8. 1 point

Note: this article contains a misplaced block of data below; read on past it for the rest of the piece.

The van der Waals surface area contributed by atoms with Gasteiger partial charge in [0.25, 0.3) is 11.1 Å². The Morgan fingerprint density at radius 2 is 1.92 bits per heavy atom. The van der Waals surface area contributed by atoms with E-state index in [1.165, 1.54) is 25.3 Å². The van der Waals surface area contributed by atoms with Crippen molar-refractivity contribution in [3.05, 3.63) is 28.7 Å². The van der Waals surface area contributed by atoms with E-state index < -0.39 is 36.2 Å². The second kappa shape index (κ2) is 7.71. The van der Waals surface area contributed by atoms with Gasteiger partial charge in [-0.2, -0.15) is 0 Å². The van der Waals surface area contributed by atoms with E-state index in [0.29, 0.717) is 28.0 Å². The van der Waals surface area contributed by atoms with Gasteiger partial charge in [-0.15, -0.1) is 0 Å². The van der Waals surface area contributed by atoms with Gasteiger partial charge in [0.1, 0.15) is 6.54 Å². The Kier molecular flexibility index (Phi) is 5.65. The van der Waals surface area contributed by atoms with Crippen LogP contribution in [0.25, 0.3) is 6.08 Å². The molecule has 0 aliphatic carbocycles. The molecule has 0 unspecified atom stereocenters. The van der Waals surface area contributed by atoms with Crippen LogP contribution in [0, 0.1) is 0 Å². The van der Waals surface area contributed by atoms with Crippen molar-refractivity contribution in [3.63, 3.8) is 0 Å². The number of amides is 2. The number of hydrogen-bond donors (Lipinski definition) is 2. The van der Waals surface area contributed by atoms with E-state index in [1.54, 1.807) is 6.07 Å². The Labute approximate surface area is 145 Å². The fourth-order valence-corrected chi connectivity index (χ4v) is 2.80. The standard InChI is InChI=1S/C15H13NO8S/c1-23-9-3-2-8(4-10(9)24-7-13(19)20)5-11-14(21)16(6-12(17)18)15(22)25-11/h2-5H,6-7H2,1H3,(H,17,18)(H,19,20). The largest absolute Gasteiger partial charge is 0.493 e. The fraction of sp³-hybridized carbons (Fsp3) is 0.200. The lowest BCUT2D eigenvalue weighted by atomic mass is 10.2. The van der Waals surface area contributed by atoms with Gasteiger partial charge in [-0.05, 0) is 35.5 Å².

I'm halfway through my thesis on why increasing drop rates on old tech would be beneficial (I wish I was kidding), but what I will say about grinding is if you want to stop grinding from being the primary strategy for play, then I would suggest imposing economic penalities. You could actually use Strategic Operations or Agents for this. Fighter UFOs have in v12 a Strategic Operation where you can recover an item. Fine. Make that the norm for item drops. You don't get any item drops on a mission complete. Instead, the UFO remains on the map for X amount of time, like fighter UFOs do. You can click on the UFO and spend X amount of money for a chance to get a drop. The more money you spend, the higher the chance of a drop. Perhaps you could spend an agent for 100% chance of a drop, but then you've no longer got that agent. Edit: The basic premise - spend X resource to get Y% chance of a item drop is infinitely mutable. E.G. you could perhaps assign scientists and/or engineers as a "salvage team" to a UFO which takes game-time to salvage a UFO. The more scientists and/or engineers you assign as a salvage team, the better the chance of a drop. Heck, you be even more radical. Instead of getting any instant rewards like you do right now, all rewards cost a reource to get. Going back to the salvage team idea, you can only get rewards from a ufo once a salvage team has finished salvaging a UFO - that would impose economic penalities on grinding that could be felt through the lifespan of the game (scientists for the drop, engineers for basic resources?).